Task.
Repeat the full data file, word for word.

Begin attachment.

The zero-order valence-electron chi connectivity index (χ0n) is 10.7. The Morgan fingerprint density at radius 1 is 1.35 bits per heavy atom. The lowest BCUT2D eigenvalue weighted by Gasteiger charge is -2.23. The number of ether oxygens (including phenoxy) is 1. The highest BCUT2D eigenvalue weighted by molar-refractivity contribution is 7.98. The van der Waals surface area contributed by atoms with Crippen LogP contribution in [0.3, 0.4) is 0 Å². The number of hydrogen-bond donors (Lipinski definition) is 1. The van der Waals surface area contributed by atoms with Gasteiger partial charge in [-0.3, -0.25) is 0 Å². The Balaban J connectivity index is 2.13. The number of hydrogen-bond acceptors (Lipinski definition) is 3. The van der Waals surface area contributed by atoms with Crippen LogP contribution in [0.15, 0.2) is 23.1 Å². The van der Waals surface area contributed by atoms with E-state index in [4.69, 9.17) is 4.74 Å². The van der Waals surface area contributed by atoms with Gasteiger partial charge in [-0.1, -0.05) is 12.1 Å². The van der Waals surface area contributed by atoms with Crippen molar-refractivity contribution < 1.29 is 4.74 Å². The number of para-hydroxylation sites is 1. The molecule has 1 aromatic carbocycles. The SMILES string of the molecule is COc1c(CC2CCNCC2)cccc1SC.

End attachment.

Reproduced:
The zero-order valence-electron chi connectivity index (χ0n) is 10.7. The Morgan fingerprint density at radius 1 is 1.35 bits per heavy atom. The lowest BCUT2D eigenvalue weighted by Gasteiger charge is -2.23. The number of ether oxygens (including phenoxy) is 1. The highest BCUT2D eigenvalue weighted by molar-refractivity contribution is 7.98. The van der Waals surface area contributed by atoms with Crippen LogP contribution in [0.3, 0.4) is 0 Å². The number of hydrogen-bond donors (Lipinski definition) is 1. The van der Waals surface area contributed by atoms with Gasteiger partial charge in [-0.3, -0.25) is 0 Å². The Balaban J connectivity index is 2.13. The number of hydrogen-bond acceptors (Lipinski definition) is 3. The van der Waals surface area contributed by atoms with Crippen LogP contribution in [0.15, 0.2) is 23.1 Å². The van der Waals surface area contributed by atoms with E-state index in [4.69, 9.17) is 4.74 Å². The van der Waals surface area contributed by atoms with Gasteiger partial charge in [-0.1, -0.05) is 12.1 Å². The van der Waals surface area contributed by atoms with Crippen molar-refractivity contribution < 1.29 is 4.74 Å². The number of para-hydroxylation sites is 1. The molecule has 1 aromatic carbocycles. The SMILES string of the molecule is COc1c(CC2CCNCC2)cccc1SC.